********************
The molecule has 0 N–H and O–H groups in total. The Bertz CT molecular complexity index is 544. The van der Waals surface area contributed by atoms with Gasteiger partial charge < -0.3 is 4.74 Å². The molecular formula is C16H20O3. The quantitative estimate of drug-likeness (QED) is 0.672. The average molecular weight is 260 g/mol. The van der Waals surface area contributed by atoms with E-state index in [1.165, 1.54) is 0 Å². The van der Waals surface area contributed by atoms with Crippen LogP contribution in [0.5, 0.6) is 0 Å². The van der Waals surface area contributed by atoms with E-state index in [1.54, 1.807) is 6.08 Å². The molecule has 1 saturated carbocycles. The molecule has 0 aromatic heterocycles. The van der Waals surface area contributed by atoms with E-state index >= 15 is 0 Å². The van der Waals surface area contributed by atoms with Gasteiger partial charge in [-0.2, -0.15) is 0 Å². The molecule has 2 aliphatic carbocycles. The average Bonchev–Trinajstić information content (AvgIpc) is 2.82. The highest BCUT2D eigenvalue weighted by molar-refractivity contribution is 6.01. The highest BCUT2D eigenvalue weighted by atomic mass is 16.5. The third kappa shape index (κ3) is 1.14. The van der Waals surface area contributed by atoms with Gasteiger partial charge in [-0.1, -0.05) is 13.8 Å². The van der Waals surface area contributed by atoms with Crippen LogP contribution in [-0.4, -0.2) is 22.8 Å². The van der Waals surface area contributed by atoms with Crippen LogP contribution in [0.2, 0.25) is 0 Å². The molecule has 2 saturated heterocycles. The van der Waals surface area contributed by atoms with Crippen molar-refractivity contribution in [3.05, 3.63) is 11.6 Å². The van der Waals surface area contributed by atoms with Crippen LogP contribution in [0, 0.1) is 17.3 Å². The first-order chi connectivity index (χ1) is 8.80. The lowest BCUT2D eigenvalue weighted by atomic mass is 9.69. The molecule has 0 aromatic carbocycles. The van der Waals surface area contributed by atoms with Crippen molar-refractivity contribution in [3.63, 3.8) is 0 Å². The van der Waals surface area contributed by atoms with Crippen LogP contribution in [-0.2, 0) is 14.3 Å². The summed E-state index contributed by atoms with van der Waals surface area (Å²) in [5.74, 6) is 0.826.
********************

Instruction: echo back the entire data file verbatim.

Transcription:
The molecule has 0 N–H and O–H groups in total. The Bertz CT molecular complexity index is 544. The van der Waals surface area contributed by atoms with Gasteiger partial charge < -0.3 is 4.74 Å². The molecular formula is C16H20O3. The quantitative estimate of drug-likeness (QED) is 0.672. The average molecular weight is 260 g/mol. The van der Waals surface area contributed by atoms with E-state index in [1.165, 1.54) is 0 Å². The van der Waals surface area contributed by atoms with Crippen LogP contribution in [0.5, 0.6) is 0 Å². The van der Waals surface area contributed by atoms with E-state index in [1.54, 1.807) is 6.08 Å². The molecule has 1 saturated carbocycles. The molecule has 0 aromatic heterocycles. The van der Waals surface area contributed by atoms with E-state index >= 15 is 0 Å². The van der Waals surface area contributed by atoms with Gasteiger partial charge in [-0.2, -0.15) is 0 Å². The molecule has 2 aliphatic carbocycles. The average Bonchev–Trinajstić information content (AvgIpc) is 2.82. The highest BCUT2D eigenvalue weighted by molar-refractivity contribution is 6.01. The highest BCUT2D eigenvalue weighted by atomic mass is 16.5. The third kappa shape index (κ3) is 1.14. The van der Waals surface area contributed by atoms with Gasteiger partial charge in [-0.1, -0.05) is 13.8 Å². The van der Waals surface area contributed by atoms with Crippen LogP contribution in [-0.4, -0.2) is 22.8 Å². The van der Waals surface area contributed by atoms with Crippen LogP contribution in [0.2, 0.25) is 0 Å². The molecule has 2 saturated heterocycles. The van der Waals surface area contributed by atoms with Crippen molar-refractivity contribution in [3.05, 3.63) is 11.6 Å². The van der Waals surface area contributed by atoms with Crippen LogP contribution in [0, 0.1) is 17.3 Å². The first-order chi connectivity index (χ1) is 8.80. The lowest BCUT2D eigenvalue weighted by atomic mass is 9.69. The molecule has 0 aromatic carbocycles. The van der Waals surface area contributed by atoms with Crippen molar-refractivity contribution in [3.63, 3.8) is 0 Å². The van der Waals surface area contributed by atoms with Crippen LogP contribution in [-0.2, 0) is 14.3 Å². The summed E-state index contributed by atoms with van der Waals surface area (Å²) in [5.74, 6) is 0.826.